HHD faculty accepted into SHC Distinguished Honors Faculty Program

UNIVERSITY PARK, Pa. – Rhonda BeLue, associate professor of health policy and administration (HPA) and Lori Francis, associate professor of biobehavioral health (BBH) have been accepted into the Schreyer Honors College Distinguished Honors Faculty Program (DHFP) for the 2014-15 academic year.

BeLue and Francis’ research focuses on racial, ethnic, income and geographic disparities in adult and child health and chronic disease management. Their work includes studies on obesity and cardiometabolic outcomes, particularly within the family context.

The DHFP of the Schreyer Honors College provides an opportunity for Distinguished Honors Faculty and Schreyer Scholars to participate in innovative, interactive programs. Over dinner table conversations, during field trips, and in small-group discussions on timely topics, distinguished faculty and students share experiences and perspectives that may venture beyond the labels and definition of an academic major or course. Since its start in 2011, the program has reached more than 1,500 Schreyer Scholars.

“The Distinguished Honors Faculty Program is popular both with our scholars and faculty who participate because they interact in ways that makes learning truly inspiring and fun,” said Nichola Gutgold, associate dean for academic affairs of the Schreyer Honors College. “Often, scholars will choose programs divergent from their majors, thus opening themselves up to new ideas, subjects and ways of knowing about the world.  This is one of the ways the honors college makes a large university small.”

BeLue received her bachelor of science degree in biology in 1994 from the University of New Mexico, her master of science degree in statistics in 1999 from Cornell University, and her doctorate in policy analysis and management in 2001 from Cornell University. Her teaching interests include epidemiology, program evaluation and community-based research. Her research interests include health disparities in families in the U.S. and global settings, and systems science approaches to understanding the interrelations among risk factors related to chronic health conditions.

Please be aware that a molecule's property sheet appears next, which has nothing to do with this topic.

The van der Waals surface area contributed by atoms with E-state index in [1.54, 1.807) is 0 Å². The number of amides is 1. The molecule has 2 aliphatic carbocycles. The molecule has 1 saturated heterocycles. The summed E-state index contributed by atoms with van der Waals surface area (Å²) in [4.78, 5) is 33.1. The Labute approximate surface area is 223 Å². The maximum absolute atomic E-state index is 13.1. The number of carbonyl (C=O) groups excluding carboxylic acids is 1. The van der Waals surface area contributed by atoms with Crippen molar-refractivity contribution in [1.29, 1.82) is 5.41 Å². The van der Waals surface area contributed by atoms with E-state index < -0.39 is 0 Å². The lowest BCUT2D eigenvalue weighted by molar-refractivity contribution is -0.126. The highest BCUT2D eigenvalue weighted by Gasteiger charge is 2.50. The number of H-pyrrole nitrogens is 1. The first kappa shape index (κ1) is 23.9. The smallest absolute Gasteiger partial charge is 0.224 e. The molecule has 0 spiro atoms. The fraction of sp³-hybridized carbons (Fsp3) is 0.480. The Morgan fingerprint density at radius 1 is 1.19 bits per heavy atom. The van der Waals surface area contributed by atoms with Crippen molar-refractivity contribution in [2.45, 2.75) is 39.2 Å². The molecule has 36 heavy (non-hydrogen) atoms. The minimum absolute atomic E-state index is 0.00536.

Francis received her bachelor of science degree in preventive medicine in 1997 from the State University of New York at Buffalo, her master of science degree in human development and family studies in 2000 from Penn State, and her doctorate in human development and family studies in 2003, also from Penn State. Her teaching interests include cultural health psychology; ecological and family systems theory in behavior modification; and developmental approaches to disease prevention in children and adolescents. Her research interests include sociocultural factors influencing the development of obesity in low-income and minority children, including family environment, neighborhood characteristics and socioeconomic status; family-based interventions to reduce and prevent obesity and related morbidities in children; and understanding biobehavioral, family environmental and cultural factors that influence self-regulation of energy intake and body weight in young children.

Distinguished Honors Faculty members in DHFP can host up to three events each semester. Examples of events include an American Indian Facts Dinner, Fireside Chat, The Science and Ethics of Knowing Your Complete Genetic Information, and a tour of Hershey’s Chocolates’ distribution center and dinner with business professionals.

To qualify, faculty members submit proposals outlining programs to be offered should they be selected for the program. Typically, faculty are selected to participate in the program for two consecutive academic years. Thirteen faculty have been selected for the 2014-15 academic year.

For more information about the DHFP of the Schreyer Honors College, visit www.shc.psu.edu/academic/courses/dhfp.cfm

Last Updated July 31, 2014